R Function : Gain and Lift Table

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This tutorial demonstrates how to calculate gain and lift chart with R. Gain and Lift charts are used to measure the performance of a predictive classification model. They measure how much better results one can expect with the predictive classification model comparing without a model. The lift metrics is a very popular metrics to evaluate the customer and marketing analytics model. The 'lift' term comes from marketing analytics domain.

R Function : Gain and Lift Chart 
lift <- function(depvar, predcol, groups=10) {
if(!require(dplyr)){
  install.packages("dplyr")
library(dplyr)}
if(is.factor(depvar)) depvar <- as.integer(as.character(depvar))
if(is.factor(predcol)) predcol <- as.integer(as.character(predcol))
helper = data.frame(cbind(depvar, predcol))
helper[,"bucket"] = ntile(-helper[,"predcol"], groups)
gaintable = helper %>% group_by(bucket)  %>%
  summarise_at(vars(depvar), funs(total = n(),
  totalresp=sum(., na.rm = TRUE))) %>%
  mutate(Cumresp = cumsum(totalresp),
  Gain=Cumresp/sum(totalresp)*100,
  Cumlift=Gain/(bucket*(100/groups)))
return(gaintable)
}

Run Function
dt = lift(churn$target , churn$prediction, groups = 10)
In the first parameter of the lift function, you need to define a column wherein binary target variable (dependent variable) is stored. In this case, churn$target : churn is the data frame and target is the dependent variable column.

In the second parameter, you need to specify the predicted probability variable.


How to plot Cumulative Lift

Run the following code to create lift chart.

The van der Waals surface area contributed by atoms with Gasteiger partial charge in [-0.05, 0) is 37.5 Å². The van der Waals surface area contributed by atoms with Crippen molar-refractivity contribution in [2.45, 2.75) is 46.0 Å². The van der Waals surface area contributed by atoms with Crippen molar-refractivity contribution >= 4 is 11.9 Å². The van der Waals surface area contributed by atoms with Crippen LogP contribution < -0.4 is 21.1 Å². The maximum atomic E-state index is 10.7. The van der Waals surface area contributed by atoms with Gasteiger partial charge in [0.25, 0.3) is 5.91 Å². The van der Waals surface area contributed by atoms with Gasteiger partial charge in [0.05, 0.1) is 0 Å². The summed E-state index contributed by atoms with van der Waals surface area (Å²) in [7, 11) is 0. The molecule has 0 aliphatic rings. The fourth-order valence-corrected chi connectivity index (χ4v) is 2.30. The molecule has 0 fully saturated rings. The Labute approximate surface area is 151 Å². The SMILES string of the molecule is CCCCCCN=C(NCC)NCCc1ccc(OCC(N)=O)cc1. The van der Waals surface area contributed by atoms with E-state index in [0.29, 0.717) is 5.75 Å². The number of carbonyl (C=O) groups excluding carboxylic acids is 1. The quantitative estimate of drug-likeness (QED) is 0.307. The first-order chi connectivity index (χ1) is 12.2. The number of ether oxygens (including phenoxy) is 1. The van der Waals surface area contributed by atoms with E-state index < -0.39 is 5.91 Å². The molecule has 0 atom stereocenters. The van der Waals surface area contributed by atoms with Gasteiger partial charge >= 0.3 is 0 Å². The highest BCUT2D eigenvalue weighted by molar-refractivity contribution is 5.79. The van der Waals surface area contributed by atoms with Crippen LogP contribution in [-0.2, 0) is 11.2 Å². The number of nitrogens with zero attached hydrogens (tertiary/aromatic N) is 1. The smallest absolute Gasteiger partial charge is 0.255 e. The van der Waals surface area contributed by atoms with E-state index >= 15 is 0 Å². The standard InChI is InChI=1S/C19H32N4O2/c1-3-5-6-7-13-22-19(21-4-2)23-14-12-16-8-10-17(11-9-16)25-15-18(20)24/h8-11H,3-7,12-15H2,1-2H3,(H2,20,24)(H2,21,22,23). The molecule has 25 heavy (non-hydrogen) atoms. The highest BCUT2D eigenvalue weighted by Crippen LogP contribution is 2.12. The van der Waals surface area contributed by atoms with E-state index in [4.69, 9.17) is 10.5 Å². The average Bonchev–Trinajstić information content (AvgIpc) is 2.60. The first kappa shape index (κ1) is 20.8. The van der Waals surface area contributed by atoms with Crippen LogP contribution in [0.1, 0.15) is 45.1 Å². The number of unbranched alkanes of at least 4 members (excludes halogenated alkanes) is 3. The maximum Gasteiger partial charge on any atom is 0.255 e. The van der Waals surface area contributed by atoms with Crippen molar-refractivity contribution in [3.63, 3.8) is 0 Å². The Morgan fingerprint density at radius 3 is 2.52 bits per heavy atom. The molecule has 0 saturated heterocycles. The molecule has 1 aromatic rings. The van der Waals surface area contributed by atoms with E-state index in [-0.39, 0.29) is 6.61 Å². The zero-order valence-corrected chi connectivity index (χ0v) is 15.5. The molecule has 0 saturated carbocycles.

graphics::plot(dt$bucket, dt$Cumlift, type="l", ylab="Cumulative lift", xlab="Bucket")
Lift Chart
Interpretation of Cumulative Lift
The Cumulative Lift of 3.4 for top two deciles, means that when selecting 20% of the records based on the model, one can expect 3.4 times the total number of targets (events) found by randomly selecting 20%-of-records without a model. In terms of customer attrition (churn) model, we can say we can cover 3.4 times the number of attritors by selecting only 20% of the customers based on the model as compared to 20% customer selection randomly.

Output

The output of gain and lift table is shown in the image below -

Gain and Lift Table
Interpretation of Gain
% of targets (events) covered at a given decile level. For example,  67.9% of events covered in top 20% of data based on model.

 Export gain and lift table

You can export gain table in CSV format by submitting the following code -
# Export gain table
write.csv(dt, "D:\\lift.csv", row.names = FALSE)
Related Tutorial - Understand Gain and Lift Chart 

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About Author:

Deepanshu founded ListenData with a simple objective - Make analytics easy to understand and follow. He has close to 7 years of experience in data science and predictive modeling. During his tenure, he has worked with global clients in various domains like retail and commercial banking, Telecom, HR and Automotive.


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3 Responses to "R Function : Gain and Lift Table"

  1. Thanks for the code. However, after running it, the gain table that I am getting, its not dividing the data into 10 equal groups, each group is having different observation number, ideally which should not be the case. Need help on this.

    ReplyDelete
    Replies
    1. It is because some of predicted probability scores are equal so one or two groups are not of same size. I am assuming the difference of number of observations in each group is very minimal. For example, c(0.1,0.2,0.3,0.3,0.4,0.5) - you cannot assign different rank to 0.3 in this vector.

      To have same observations in each group, you can add ties.method = "first" after groups = 10 in the code. Revised code would be -
      gaint = gains(actual= valgain[,1], predicted=pred ,groups=10, ties.method = "first")

      Hope it helps!

      Delete

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